Daily Market Update 29 April 2013 - A mundane Monday expected
US economic growth rebounded strongly during Q1 with the Commerce Department reporting<http://content.govdelivery.com/attachments/USESAEI/2013/04/26/file_attachments/207078/Gross%2BDomestic%2BProduct%2B%2528First%2BQuarter%2B2013%2BAdvance%2BEstimate%2529.pdf> an increase of 2.5%. While well ahead of the +0.4% annual pace recorded in Q4, the figure was a disappointment to investors, missing economic forecasts for a rise of 3.0%. A huge spike in consumer spending, up 3.2% on the back of a big rise in housing services, coupled with a 1% boost in inventories (largely agricultural related) were the biggest drivers of growth while government expenditure, having knocked off 1.4% in Q4, continued to drag, falling by a further 0.8%.
US core PCE inflation, the preferred measurement of price pressures used by the US Federal Reserve, ticked modestly higher in Q1 with the BEA reporting an annualised increase of 1.2%. While higher than the 1% pace seen previously, the figure remains well below the 2% level targeted by the FOMC. Including volatile items such as fuel and food, inflation was even weaker, coming in at +0.9% against the +1.6% pace of Q4.
US consumer confidence slipped moderately in April with the final reading of the Uni of Michigan/Thomson Reuters survey<http://press.sca.isr.umich.edu/press/press_release> coming in at 76.4. While below the 78.6 figure of March, it was an improvement on the 72.3 preliminary reading released earlier in the month with current conditions and future expectations adding 5.1pts and 3.6pts to the initial survey score.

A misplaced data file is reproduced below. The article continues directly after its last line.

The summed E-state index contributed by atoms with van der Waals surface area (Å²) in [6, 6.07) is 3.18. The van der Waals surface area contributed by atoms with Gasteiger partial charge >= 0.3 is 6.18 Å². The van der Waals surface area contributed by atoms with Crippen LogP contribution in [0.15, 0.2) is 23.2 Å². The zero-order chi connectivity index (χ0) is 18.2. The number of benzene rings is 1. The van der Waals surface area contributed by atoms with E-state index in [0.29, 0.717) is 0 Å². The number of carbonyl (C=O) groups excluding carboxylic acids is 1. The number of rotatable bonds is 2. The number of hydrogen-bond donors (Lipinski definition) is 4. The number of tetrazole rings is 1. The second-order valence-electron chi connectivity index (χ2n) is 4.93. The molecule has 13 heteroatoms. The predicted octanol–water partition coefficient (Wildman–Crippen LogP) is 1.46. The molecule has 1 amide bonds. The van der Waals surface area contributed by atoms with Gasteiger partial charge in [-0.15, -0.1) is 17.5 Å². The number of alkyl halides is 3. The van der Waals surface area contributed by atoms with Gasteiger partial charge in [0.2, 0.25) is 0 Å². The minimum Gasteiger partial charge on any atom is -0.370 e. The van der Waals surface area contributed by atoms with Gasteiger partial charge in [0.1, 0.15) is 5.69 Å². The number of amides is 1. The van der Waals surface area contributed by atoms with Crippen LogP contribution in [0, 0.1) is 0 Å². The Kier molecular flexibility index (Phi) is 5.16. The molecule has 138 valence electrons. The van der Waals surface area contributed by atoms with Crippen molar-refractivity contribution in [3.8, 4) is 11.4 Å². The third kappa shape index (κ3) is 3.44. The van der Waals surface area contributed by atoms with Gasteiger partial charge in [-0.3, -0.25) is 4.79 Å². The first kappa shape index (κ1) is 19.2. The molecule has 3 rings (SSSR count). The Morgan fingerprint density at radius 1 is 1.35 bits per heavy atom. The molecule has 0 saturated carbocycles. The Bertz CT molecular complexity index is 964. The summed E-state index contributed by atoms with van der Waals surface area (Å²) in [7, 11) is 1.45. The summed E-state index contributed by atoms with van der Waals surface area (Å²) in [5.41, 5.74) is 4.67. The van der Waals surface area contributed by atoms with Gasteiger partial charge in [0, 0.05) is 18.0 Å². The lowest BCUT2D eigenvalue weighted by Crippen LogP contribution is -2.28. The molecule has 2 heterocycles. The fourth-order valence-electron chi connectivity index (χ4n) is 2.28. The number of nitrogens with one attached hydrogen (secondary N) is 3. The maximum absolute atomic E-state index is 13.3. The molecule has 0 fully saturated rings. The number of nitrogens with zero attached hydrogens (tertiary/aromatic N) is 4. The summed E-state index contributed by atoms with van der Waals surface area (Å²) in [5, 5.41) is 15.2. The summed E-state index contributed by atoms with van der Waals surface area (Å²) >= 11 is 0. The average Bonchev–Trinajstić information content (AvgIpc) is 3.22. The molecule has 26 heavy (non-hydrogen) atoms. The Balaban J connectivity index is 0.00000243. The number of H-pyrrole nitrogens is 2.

To what can only be called a sceptical reaction from the markets, Spain’s government released updated economic forecasts on Friday with GDP now expected to shrink 1.3% this year compared to the 0.5% contraction seen previously. While bad, they expect the economy to return to growth next year, forecasting a rise of 0.5%, while unemployment will fall to 26.7% from the 27.2% rate of today. In news that will undoubtedly unnerve some in the debt markets, the 2013 budget deficit was revised up to 6.3% of GDP with the figure not expected to decline below the EU’s 3% target until 2016.
Eurozone private-sector loan growth held steady in March with the ECB reporting an annual decrease at -0.8%. The figure was the same as the upwardly-revised figure of February and marked the 11th-consecutive month that loan demand had decreased.
German import prices slipped modestly in March with Destatis reporting a decline of 0.1%. While half the 0.2% fall expected by the markets, the result still left the annual decrease in prices at -2.3%, well below the -1.6% pace of February.
French consumer confidence remained steady in April with INSEE reporting<http://www.insee.fr/en/themes/info-rapide.asp?id=20&date=20130426> a reading of 84. While in line with economic forecasts, the result was still well below the 101 series average dating back to 1973.
The Day Ahead (All times AEST)
Japanese markets will be off for the Showa Day holiday.
The ASX 200 looks set to open the week fractionally weaker with SPI futures pointing to a decline of 3pts on the open. While big falls on commodity markets suggest we may be in for a bigger decline that what SPI currently suggests, with no firm lead from Wall St, Japanese markets on holiday and having fallen fractionally on Friday already, if there is to be a catalyst to move our market anything other than sideways, it’ll likely come from the movements in Chinese equities.
The Aussie Dollar has opened flat this morning with the currency currently fetching USD1.0275. As is the case with equities, with no major data releases scheduled and the Japanese on holiday, movements of Chinese markets from 11.30am will likely set the tone later in the session. Support at 1.0260 and again at 1.0220 with resistance kicking in at 1.0305 and 1.0340.
A busy data calendar by Monday standards tonight with PCE price inflation, consumer spending and incomes, pending homes sales and Dallas Fed manufacturing index out in the States, the business climate index and new lending figures from the Eurozone, wage inflation and business confidence from Italy, inflation and retail sales from Spain along with German CPI.